October 2019 – Making Waves

With a mission to inform, empower, celebrate and advocate for British Columbia's current and aspiring business leaders, BCBusiness go behind the headlines and bring readers face to face with the key issues and people driving business in B.C.

Issue link: http://digital.canadawide.com/i/1173482

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Page 48 of 71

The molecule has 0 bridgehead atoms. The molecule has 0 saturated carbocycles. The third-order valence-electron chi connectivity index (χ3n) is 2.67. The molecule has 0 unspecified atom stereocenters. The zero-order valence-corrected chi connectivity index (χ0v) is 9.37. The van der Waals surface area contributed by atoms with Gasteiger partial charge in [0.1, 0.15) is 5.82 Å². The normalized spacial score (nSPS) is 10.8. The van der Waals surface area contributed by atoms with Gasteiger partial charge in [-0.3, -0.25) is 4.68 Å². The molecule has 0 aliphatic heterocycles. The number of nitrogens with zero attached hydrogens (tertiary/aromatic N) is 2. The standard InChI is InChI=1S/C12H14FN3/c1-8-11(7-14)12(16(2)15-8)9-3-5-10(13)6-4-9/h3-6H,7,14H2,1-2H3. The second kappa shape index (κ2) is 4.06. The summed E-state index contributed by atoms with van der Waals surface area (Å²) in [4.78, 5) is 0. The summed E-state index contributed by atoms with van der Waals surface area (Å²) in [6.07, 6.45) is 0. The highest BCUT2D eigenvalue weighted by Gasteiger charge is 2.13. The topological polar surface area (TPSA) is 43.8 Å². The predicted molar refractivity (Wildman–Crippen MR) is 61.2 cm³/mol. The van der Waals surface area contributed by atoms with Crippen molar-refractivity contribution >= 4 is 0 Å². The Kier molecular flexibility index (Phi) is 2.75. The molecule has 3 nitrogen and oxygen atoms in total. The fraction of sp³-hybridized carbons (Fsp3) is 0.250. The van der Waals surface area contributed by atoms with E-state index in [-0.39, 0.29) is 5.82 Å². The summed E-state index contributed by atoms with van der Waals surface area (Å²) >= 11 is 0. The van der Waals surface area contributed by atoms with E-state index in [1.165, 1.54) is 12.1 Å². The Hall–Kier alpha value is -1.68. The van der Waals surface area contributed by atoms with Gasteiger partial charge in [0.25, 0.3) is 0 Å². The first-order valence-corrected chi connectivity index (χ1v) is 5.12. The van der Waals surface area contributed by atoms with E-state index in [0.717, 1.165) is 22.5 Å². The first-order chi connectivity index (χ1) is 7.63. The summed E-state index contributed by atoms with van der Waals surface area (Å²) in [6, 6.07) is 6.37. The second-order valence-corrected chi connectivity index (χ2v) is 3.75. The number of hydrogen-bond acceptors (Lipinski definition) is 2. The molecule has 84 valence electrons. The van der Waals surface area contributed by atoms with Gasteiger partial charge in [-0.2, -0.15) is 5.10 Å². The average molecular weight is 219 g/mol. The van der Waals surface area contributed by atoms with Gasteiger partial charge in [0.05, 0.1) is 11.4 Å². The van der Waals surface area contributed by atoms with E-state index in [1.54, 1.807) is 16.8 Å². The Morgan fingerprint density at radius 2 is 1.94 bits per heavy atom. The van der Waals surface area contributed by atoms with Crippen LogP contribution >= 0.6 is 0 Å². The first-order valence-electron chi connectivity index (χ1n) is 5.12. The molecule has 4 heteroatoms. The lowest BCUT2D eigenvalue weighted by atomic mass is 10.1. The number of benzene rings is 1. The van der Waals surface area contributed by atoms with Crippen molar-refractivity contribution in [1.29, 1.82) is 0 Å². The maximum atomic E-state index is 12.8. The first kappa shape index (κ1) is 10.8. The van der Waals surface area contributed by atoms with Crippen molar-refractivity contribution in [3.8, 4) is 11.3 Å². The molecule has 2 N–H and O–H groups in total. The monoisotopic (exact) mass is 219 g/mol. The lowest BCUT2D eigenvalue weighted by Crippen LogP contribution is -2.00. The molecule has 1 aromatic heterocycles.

BCBUSINESS.CA San Group developed its vertically integrated approach, which it calls Harvest to Home, over decades of growth and innovation. The company adds value at every step as its products travel from B.C. forests to homebuild- ers in 25 countries. For decades, the rest of the industry has cut pro- cessing plants and jobs while increasing raw log exports. The Sangheras always blazed a separate path, to which they owe their success. "We are always going against the grain," says Kamal, the elder brother by two years. "Right now, the market is going down. We are growing. Every- body is curtailing. We are adding extra shifts." That contrarian attitude began in childhood. The brothers worked in their father's remanufacturing business as teenagers and took over running it in the 1980s, while most kids their age played sports or hung out with friends after school. They employed a crew of 10 at the begin- ning, but that number grew as they added more remanufacturing plants, sawmills to feed them and sales teams to stoke global demand. Today, the Sangheras' team includes 1,100 employees and subcontractors in B.C. and internationally. "We are growing 100 percent this year," Kamal says. "And we are growing 100 percent next year." —D.H. R U N N E R - U P Todd Nicklin P R E S I D E N T A N D C E O , E N E X E N E R G Y C O R P . n Todd Nicklin never figured he'd have any part in the fuel- and-lubrication distribution company his father started in the 1970s. "I joke with my friends and family that I did everything I could to not be involved in this business," he says with a laugh. Nicklin earned his UVic economics degree in 1986, became an accountant, and worked in real estate and then software. Now he leads Enex Energy Corp., which he grew from the four- person predecessor he and his brother bought from their dad in 2003. Today, Burnaby-based Enex employs 125 people to serve 5,000 custom- ers throughout Western Canada, including Air Canada and WestJet Airlines. The company grew organically and through five acquisitions and three merg- ers. Nicklin says Enex's people set it apart in an industry where demand is inelastic and competitors sell a similar commodity. "Diesel is diesel," he explains. "The thing that defines us is how we service our customers." –D.H. n Atlantic Gold Corp. co- founder, chair and CEO Steven Dean accomplished more while on sabbatical than most people do in their careers. The Perth, Australia, transplant retired from leading Teck Resources as its president in 2002 and started his break by co-founding Vancouver- based copper miner Amerigo Resources–which earned his first EOY nomination in 2003. In 2014, with gold prices plummeting and the industry starved of funding, Dean ended his 12-year semi-retirement to co-found Atlantic. Maryse Belanger–a geological engineer- ing graduate of Université du Québec à Chicoutimi and former senior VP at Goldcorp–joined him as president and COO. The pub- licly traded mining firm started with $30 million to buy, con- solidate and develop four sites in Nova Scotia. This summer, it was acquired by Australia's St Barbara for $800 million, after producing $128 million in net revenue in 2018. By mining standards, that's a spectacular, speedy return on minimal investment. "Our approach is develop it in three or four years and drill off its potential with cash flow, rather than with seed capital at the beginning," Dean says. "It's novel here in the industry." Atlantic plans to add 500 staff to its 280 in Vancouver and Nova Scotia. –D.H. R U N N E R S - U P Steven Dean + Maryse Belanger C H A I R A N D C E O + P R E S I D E N T A N D C O O , A T L A N T I C G O L D C O R P . FINISH THIS SENTENCE FOR US: "ENTREPRENEURS NEED A LOT MORE…" Compassion and empathy. My focus is my coworkers and these young folks I am working with to enable them to become our next group of leaders –Todd Nicklin OCTOBER 2019 BCBUSINESS 49

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